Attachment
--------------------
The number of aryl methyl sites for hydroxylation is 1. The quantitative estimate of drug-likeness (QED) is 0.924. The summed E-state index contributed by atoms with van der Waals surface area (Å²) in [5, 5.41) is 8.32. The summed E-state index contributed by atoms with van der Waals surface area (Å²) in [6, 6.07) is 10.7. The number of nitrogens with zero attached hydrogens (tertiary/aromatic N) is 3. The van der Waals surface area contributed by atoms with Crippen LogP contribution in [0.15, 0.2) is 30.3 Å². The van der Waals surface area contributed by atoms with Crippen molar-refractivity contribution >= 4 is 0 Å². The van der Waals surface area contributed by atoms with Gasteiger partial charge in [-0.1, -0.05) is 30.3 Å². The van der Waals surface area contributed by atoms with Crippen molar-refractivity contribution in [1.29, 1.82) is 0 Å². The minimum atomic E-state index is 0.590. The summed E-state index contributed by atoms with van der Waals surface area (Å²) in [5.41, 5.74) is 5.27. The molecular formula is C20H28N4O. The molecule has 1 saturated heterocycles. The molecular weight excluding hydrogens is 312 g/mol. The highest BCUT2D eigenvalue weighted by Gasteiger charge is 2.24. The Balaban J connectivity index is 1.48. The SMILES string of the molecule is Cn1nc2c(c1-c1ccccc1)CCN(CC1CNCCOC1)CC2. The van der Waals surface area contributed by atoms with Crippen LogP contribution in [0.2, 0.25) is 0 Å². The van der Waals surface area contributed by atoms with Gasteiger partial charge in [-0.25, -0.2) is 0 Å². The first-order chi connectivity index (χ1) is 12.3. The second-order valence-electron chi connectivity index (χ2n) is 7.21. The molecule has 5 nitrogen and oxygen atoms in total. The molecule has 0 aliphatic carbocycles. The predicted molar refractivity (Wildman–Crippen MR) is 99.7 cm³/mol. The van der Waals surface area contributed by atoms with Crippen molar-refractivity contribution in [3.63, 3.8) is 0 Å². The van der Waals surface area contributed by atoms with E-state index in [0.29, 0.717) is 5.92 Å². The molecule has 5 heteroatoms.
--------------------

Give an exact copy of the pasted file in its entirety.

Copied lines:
The number of aryl methyl sites for hydroxylation is 1. The quantitative estimate of drug-likeness (QED) is 0.924. The summed E-state index contributed by atoms with van der Waals surface area (Å²) in [5, 5.41) is 8.32. The summed E-state index contributed by atoms with van der Waals surface area (Å²) in [6, 6.07) is 10.7. The number of nitrogens with zero attached hydrogens (tertiary/aromatic N) is 3. The van der Waals surface area contributed by atoms with Crippen LogP contribution in [0.15, 0.2) is 30.3 Å². The van der Waals surface area contributed by atoms with Crippen molar-refractivity contribution >= 4 is 0 Å². The van der Waals surface area contributed by atoms with Gasteiger partial charge in [-0.1, -0.05) is 30.3 Å². The van der Waals surface area contributed by atoms with Crippen molar-refractivity contribution in [1.29, 1.82) is 0 Å². The minimum atomic E-state index is 0.590. The summed E-state index contributed by atoms with van der Waals surface area (Å²) in [5.41, 5.74) is 5.27. The molecular formula is C20H28N4O. The molecule has 1 saturated heterocycles. The molecular weight excluding hydrogens is 312 g/mol. The highest BCUT2D eigenvalue weighted by Gasteiger charge is 2.24. The Balaban J connectivity index is 1.48. The SMILES string of the molecule is Cn1nc2c(c1-c1ccccc1)CCN(CC1CNCCOC1)CC2. The van der Waals surface area contributed by atoms with Crippen LogP contribution in [0.2, 0.25) is 0 Å². The van der Waals surface area contributed by atoms with Gasteiger partial charge in [-0.25, -0.2) is 0 Å². The first-order chi connectivity index (χ1) is 12.3. The second-order valence-electron chi connectivity index (χ2n) is 7.21. The molecule has 5 nitrogen and oxygen atoms in total. The molecule has 0 aliphatic carbocycles. The predicted molar refractivity (Wildman–Crippen MR) is 99.7 cm³/mol. The van der Waals surface area contributed by atoms with Crippen molar-refractivity contribution in [3.63, 3.8) is 0 Å². The van der Waals surface area contributed by atoms with E-state index in [0.29, 0.717) is 5.92 Å². The molecule has 5 heteroatoms.